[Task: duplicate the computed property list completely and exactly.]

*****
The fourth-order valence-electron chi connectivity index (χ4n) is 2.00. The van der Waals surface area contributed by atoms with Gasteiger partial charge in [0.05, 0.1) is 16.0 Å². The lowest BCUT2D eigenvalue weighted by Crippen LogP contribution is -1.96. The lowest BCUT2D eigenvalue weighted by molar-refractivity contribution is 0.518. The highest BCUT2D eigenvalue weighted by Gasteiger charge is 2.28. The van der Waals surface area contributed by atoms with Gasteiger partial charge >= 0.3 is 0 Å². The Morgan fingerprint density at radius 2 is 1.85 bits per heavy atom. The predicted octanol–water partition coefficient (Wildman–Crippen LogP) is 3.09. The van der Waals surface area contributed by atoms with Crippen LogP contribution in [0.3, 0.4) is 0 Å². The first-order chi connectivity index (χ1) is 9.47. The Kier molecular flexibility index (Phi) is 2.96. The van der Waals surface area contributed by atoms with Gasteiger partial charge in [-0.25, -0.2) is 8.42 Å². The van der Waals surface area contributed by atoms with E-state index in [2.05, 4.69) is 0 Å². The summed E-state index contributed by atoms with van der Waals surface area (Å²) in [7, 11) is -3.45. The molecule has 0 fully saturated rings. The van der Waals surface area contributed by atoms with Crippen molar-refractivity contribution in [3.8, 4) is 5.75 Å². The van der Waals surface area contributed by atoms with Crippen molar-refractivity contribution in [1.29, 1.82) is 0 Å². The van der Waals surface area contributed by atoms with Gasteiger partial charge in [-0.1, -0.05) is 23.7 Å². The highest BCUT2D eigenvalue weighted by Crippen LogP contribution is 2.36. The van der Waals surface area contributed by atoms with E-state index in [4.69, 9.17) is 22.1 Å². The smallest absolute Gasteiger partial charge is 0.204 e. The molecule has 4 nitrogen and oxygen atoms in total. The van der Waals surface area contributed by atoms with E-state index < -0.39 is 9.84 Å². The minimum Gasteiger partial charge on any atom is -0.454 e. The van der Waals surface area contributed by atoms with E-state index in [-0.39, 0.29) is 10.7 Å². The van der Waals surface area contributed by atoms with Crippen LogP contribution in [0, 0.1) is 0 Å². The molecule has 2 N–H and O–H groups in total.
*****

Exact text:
The fourth-order valence-electron chi connectivity index (χ4n) is 2.00. The van der Waals surface area contributed by atoms with Gasteiger partial charge in [0.05, 0.1) is 16.0 Å². The lowest BCUT2D eigenvalue weighted by Crippen LogP contribution is -1.96. The lowest BCUT2D eigenvalue weighted by molar-refractivity contribution is 0.518. The highest BCUT2D eigenvalue weighted by Gasteiger charge is 2.28. The van der Waals surface area contributed by atoms with Gasteiger partial charge >= 0.3 is 0 Å². The Morgan fingerprint density at radius 2 is 1.85 bits per heavy atom. The predicted octanol–water partition coefficient (Wildman–Crippen LogP) is 3.09. The van der Waals surface area contributed by atoms with Crippen LogP contribution in [0.3, 0.4) is 0 Å². The first-order chi connectivity index (χ1) is 9.47. The Kier molecular flexibility index (Phi) is 2.96. The van der Waals surface area contributed by atoms with Gasteiger partial charge in [-0.25, -0.2) is 8.42 Å². The van der Waals surface area contributed by atoms with E-state index in [2.05, 4.69) is 0 Å². The summed E-state index contributed by atoms with van der Waals surface area (Å²) in [7, 11) is -3.45. The molecule has 0 fully saturated rings. The van der Waals surface area contributed by atoms with Crippen molar-refractivity contribution in [3.8, 4) is 5.75 Å². The van der Waals surface area contributed by atoms with Crippen molar-refractivity contribution in [1.29, 1.82) is 0 Å². The van der Waals surface area contributed by atoms with Gasteiger partial charge in [-0.1, -0.05) is 23.7 Å². The highest BCUT2D eigenvalue weighted by Crippen LogP contribution is 2.36. The van der Waals surface area contributed by atoms with E-state index in [4.69, 9.17) is 22.1 Å². The smallest absolute Gasteiger partial charge is 0.204 e. The molecule has 4 nitrogen and oxygen atoms in total. The van der Waals surface area contributed by atoms with E-state index < -0.39 is 9.84 Å². The minimum Gasteiger partial charge on any atom is -0.454 e. The van der Waals surface area contributed by atoms with E-state index in [-0.39, 0.29) is 10.7 Å². The van der Waals surface area contributed by atoms with Crippen LogP contribution in [0, 0.1) is 0 Å². The molecule has 2 N–H and O–H groups in total.